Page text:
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Friday, January 7, 2022

Simple Past Tense - Examples, Rules and Exercise

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SIMPLE PAST TENSE


We have Notes and Videos for you



  

NOTES



The Meaning of Simple Past Tense


The simple past is a verb tense that is used to talk about things that happened or existed before now.

 

The simple past or past simple or past indefinite, sometimes called the preterite, is the basic form of the past tense in Modern English. It is used principally to describe events in the past, although it also has some other uses. Regular English verbs form the simple past in -ed; however, there are a few hundred irregular verbs with different forms.


The Past Simple Tense is used to refer to actions that were completed in a time period before the present time. In the Simple Past the process of performing the action is not important. What matters is that the action was completed in the past. The action may have been in the recent past or a long time ago. 

 

The term "simple" is used to distinguish the syntactical construction whose basic form uses the plain past tense alone, from other past tense constructions which use auxiliaries in combination with participles, such as the past perfect and past progressive.

  

How do we make the Past Simple tense?

There are two basic structures for the Past Simple tense:

1. Positive sentences

subject+main verb
Past Simple

2. Negative and question sentences

subject+auxiliary do+main verb
conjugated in Past Simple
didbase


Look at these examples with the main verbs go (irregular) and work (regular):

subjectauxiliary verbmain verb
+Iwentto school.
Youworkedvery hard.
Shedidnotgowith me.
Wedidnotworkyesterday.
?Didyougoto London?
Didtheyworkat home?

From the above table, notice the following points…

For positive sentences:

  • There is no auxiliary verb.
  • The main verb is conjugated in the Past Simple, invariable: -ed (or irregular)

For negative and question sentences:

The auxiliary is conjugated in the Past Simple, invariable: did

The main verb is invariable in base form: base

For negative sentences, we insert not between the auxiliary verb and main verb.

For question sentences, we exchange the subject and the auxiliary verb.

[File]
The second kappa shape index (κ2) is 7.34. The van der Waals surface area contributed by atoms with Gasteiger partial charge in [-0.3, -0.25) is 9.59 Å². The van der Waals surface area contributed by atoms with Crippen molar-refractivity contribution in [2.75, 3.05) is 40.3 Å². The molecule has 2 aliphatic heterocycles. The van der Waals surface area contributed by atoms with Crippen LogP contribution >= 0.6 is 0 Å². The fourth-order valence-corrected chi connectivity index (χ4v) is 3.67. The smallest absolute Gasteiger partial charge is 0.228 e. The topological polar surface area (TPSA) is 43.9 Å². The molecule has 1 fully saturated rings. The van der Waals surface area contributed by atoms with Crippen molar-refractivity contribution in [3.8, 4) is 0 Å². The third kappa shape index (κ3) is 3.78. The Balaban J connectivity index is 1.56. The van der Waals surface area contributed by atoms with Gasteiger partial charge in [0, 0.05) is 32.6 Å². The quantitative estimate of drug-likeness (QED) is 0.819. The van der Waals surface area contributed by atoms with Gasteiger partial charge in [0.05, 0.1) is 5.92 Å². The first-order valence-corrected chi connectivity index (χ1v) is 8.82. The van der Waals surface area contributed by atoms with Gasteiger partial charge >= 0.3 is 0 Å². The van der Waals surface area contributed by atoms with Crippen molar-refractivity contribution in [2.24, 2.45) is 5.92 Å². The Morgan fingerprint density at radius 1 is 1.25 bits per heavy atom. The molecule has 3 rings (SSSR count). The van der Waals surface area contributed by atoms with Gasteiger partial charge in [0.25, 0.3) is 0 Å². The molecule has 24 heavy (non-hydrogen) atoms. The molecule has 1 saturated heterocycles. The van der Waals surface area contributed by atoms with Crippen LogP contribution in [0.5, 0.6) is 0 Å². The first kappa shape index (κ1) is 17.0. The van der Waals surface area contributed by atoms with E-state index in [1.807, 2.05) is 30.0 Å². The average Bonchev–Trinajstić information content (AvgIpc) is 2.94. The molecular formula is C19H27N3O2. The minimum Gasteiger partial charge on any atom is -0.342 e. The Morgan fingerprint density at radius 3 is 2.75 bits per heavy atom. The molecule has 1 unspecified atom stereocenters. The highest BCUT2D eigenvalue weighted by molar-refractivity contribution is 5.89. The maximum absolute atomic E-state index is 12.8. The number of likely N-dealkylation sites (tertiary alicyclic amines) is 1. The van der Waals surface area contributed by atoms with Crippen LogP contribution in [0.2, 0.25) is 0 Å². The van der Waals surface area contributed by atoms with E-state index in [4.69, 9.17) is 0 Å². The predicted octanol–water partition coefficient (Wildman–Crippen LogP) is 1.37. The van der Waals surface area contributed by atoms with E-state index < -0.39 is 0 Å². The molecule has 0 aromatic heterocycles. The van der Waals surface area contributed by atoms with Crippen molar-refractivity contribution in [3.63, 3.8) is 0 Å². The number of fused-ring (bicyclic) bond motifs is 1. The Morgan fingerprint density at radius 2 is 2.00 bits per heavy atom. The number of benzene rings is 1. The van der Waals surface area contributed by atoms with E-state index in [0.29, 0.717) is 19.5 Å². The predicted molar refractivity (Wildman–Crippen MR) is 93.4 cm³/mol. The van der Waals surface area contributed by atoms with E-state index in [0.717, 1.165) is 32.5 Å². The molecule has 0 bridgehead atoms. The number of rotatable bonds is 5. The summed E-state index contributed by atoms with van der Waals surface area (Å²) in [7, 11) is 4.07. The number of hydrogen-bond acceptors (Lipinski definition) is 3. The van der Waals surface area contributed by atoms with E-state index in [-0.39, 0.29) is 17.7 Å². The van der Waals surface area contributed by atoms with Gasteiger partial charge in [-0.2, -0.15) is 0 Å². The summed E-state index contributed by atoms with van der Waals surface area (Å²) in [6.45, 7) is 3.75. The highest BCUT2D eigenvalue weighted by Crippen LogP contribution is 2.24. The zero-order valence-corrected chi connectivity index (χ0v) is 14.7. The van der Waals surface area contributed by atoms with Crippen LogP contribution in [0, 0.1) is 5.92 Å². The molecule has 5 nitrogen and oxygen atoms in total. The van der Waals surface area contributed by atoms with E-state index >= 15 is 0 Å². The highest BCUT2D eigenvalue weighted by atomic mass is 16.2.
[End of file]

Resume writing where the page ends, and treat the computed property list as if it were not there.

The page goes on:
Emphatic did

Normally, for positive sentences we do not use the auxiliary did. But if we want to emphasize (stress) something, or contradict something, we may use it. For example: “I didn’t use a spellchecker but I did use a dictionary.” Here are some more examples:

“Why didn’t you go to the party?” / “I did go.”

It did seem a bit strange.

After drinking it I did in fact feel better.

Past Simple with main verb be

The structure of the Past Simple with the main verb be is:

subject+main verb be
conjugated in Past Simple
was, were

Look at these examples with the main verb be:

subjectmain verb be
+I, he/she/itwashere.
You, we, theywerein London.
I, he/she/itwasnotthere.
You, we, theywerenothappy.
?WasI, he/she/itright?
Wereyou, we, theylate?

From the above table, notice the following points…

There is no auxiliary verb, even for questions and negatives.

The main verb (be) is conjugated in the Past Simple: was, were

For negative sentences, we insert not after the main verb.

For question sentences, we exchange the subject and the main verb.

How do we use the Past Simple tense?

We use the Past Simple tense to talk about an action or a situation – an event – in the past. The event can be short or long.

Here are some short events with the Past Simple:

The car exploded at 9.30am yesterday.
She went to the door.
We did not hear the telephone.
Did you see that car?
pastpresentfuture
The action is in the past.

Here are some long events with the Past Simple tense:

lived in Bangkok for 10 years.
The Jurassic period lasted about 62 million years.
We did not sing at the concert.
Did you watch TV last night?
pastpresentfuture
The action is in the past.